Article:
A forgetful 2006 for Indian cricket
India have managed to win only 13 out of 30 ODIs this year, its worst show since 2000, writes Kamal K Agrawal.Updated: Dec 07, 2006 18:33 IST
The year gone by has brought into sharp relief at least one fact:coaches, whether domestic or foreign,do not necessarily win matches.
This was at least true of all sub-continental cricket teams— India, Pakistan, Sri Lanka and Bangladesh — thatdespitethe services of some of the most high-profile cricket coaches, turned in fromordinary to dismal performances during the year.
India, Pakistan and Bangladesh have languished under Greg Chappell, Bob Woolmer and Dave Whatmore. Sri Lanka, under Tom Moody, did better than all other sub-continental teams, winning 18 of the 34 ODIs they played during the year.
Pakistan have registered their worst performance in ODIs since 1998. Until now, they have won onlyeight out of 19 matches. They have, however, a chance to improve its record in the home series against the West Indies.
In India's case, 2006 is closed as far as ODIs are concerned. And again, this year saw it give its worst performance since 2000.
Indiahave won only 13 of the 30 ODIs played this year. More than the defeats, it's the way India have succumbed tothe opposition that has caused widespread consternation.
India lost the last six ODIs it played. Out of these, they were defeated comprehensively by the South Africansin the last four, without even putting upa decent fight, having lost by run margins of 157, 106, 80 and nine wickets.
Even in Test cricket, things haven't been really hunky-dory. Out of ten matches, they have won two, lost two and drawn the rest.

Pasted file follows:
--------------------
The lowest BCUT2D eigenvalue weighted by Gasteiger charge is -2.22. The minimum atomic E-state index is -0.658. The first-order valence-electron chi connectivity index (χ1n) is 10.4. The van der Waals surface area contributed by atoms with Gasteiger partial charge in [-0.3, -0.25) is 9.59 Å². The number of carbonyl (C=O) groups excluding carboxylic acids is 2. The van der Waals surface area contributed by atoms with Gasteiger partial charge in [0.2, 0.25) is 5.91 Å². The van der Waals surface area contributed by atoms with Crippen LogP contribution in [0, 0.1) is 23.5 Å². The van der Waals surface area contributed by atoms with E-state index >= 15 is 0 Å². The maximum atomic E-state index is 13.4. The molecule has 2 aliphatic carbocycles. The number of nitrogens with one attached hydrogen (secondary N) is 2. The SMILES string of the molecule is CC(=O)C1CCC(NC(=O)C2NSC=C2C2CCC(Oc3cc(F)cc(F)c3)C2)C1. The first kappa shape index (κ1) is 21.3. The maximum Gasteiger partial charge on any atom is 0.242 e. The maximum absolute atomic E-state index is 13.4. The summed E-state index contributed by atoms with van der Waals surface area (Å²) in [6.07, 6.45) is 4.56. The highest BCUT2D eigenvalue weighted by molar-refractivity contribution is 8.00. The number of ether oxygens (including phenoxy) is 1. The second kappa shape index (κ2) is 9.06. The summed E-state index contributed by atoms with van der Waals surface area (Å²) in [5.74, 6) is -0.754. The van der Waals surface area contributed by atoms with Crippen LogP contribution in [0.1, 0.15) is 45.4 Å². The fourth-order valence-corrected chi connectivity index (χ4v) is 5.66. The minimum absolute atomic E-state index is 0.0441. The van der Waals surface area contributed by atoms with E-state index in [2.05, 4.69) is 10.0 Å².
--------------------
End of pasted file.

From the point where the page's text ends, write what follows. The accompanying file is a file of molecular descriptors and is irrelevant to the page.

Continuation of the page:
India will be playing two more matches this year. Considering the fact that India have never won a Test in South Africa, and given its poor form, not much can be expected.
Frequent collapses in batting has been Team India's main cause of defeat. Not long back, India had an acclaimed batting order. Thetrio of Sachin Tendulkar, Rahul Dravid and Sourav Ganguly used to be a formidable challenge for any opposition.
Ganguly and Tendulkar were out of action for most of the year and Dravid is still coping up with the crown of captaincy.
With the return of Ganguly, it may be said that the triohas been reinstated. Ideally, Tendulkar should open with Ganguly. The pair has given us our best opening wicket partnerships.
India, under Greg Chappell, remains lost in a maze of 'processes'. Results, the coach insists, could wait, but first the processes need to be appropriate.
The idea may be right. But the Indian fans, and now even the legislators, want the team to win. And there is no end in sight to Chappell's 'processes'.
If losing matches in a row is what he terms as process, one is forced to wonder what the end results would entail.
The World Cup is round the corner, and the batting order of Team India is far from settled—courtesy Guru Greg. It is high time that Team India settled down.
First Published: Dec 07, 2006 16:20 IST